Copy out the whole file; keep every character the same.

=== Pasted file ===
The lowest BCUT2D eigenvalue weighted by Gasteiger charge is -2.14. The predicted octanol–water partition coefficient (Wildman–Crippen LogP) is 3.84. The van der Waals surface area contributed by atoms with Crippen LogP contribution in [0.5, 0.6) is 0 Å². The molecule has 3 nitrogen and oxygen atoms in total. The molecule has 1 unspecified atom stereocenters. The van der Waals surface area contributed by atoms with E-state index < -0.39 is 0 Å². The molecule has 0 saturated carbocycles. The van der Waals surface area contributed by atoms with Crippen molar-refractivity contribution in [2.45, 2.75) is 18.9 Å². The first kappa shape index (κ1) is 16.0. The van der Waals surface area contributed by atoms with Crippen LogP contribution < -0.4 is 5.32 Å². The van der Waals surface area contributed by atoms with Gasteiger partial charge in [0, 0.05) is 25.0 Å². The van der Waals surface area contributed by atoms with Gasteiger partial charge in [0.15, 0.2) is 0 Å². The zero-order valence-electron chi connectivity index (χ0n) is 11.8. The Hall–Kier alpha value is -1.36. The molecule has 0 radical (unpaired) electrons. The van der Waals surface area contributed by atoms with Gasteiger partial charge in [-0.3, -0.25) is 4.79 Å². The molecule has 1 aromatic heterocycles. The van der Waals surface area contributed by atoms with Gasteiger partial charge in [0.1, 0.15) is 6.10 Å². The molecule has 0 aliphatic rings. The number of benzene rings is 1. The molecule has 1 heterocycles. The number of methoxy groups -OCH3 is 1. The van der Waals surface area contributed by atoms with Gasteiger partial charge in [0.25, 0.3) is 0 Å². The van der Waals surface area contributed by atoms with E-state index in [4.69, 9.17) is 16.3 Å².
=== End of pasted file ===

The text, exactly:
The lowest BCUT2D eigenvalue weighted by Gasteiger charge is -2.14. The predicted octanol–water partition coefficient (Wildman–Crippen LogP) is 3.84. The van der Waals surface area contributed by atoms with Crippen LogP contribution in [0.5, 0.6) is 0 Å². The molecule has 3 nitrogen and oxygen atoms in total. The molecule has 1 unspecified atom stereocenters. The van der Waals surface area contributed by atoms with E-state index < -0.39 is 0 Å². The molecule has 0 saturated carbocycles. The van der Waals surface area contributed by atoms with Crippen molar-refractivity contribution in [2.45, 2.75) is 18.9 Å². The first kappa shape index (κ1) is 16.0. The van der Waals surface area contributed by atoms with Crippen LogP contribution < -0.4 is 5.32 Å². The van der Waals surface area contributed by atoms with Gasteiger partial charge in [0, 0.05) is 25.0 Å². The van der Waals surface area contributed by atoms with Gasteiger partial charge in [0.15, 0.2) is 0 Å². The zero-order valence-electron chi connectivity index (χ0n) is 11.8. The Hall–Kier alpha value is -1.36. The molecule has 0 radical (unpaired) electrons. The van der Waals surface area contributed by atoms with Gasteiger partial charge in [-0.3, -0.25) is 4.79 Å². The molecule has 1 aromatic heterocycles. The van der Waals surface area contributed by atoms with Gasteiger partial charge in [0.1, 0.15) is 6.10 Å². The molecule has 0 aliphatic rings. The number of benzene rings is 1. The molecule has 1 heterocycles. The number of methoxy groups -OCH3 is 1. The van der Waals surface area contributed by atoms with Gasteiger partial charge in [0.25, 0.3) is 0 Å². The van der Waals surface area contributed by atoms with E-state index in [4.69, 9.17) is 16.3 Å².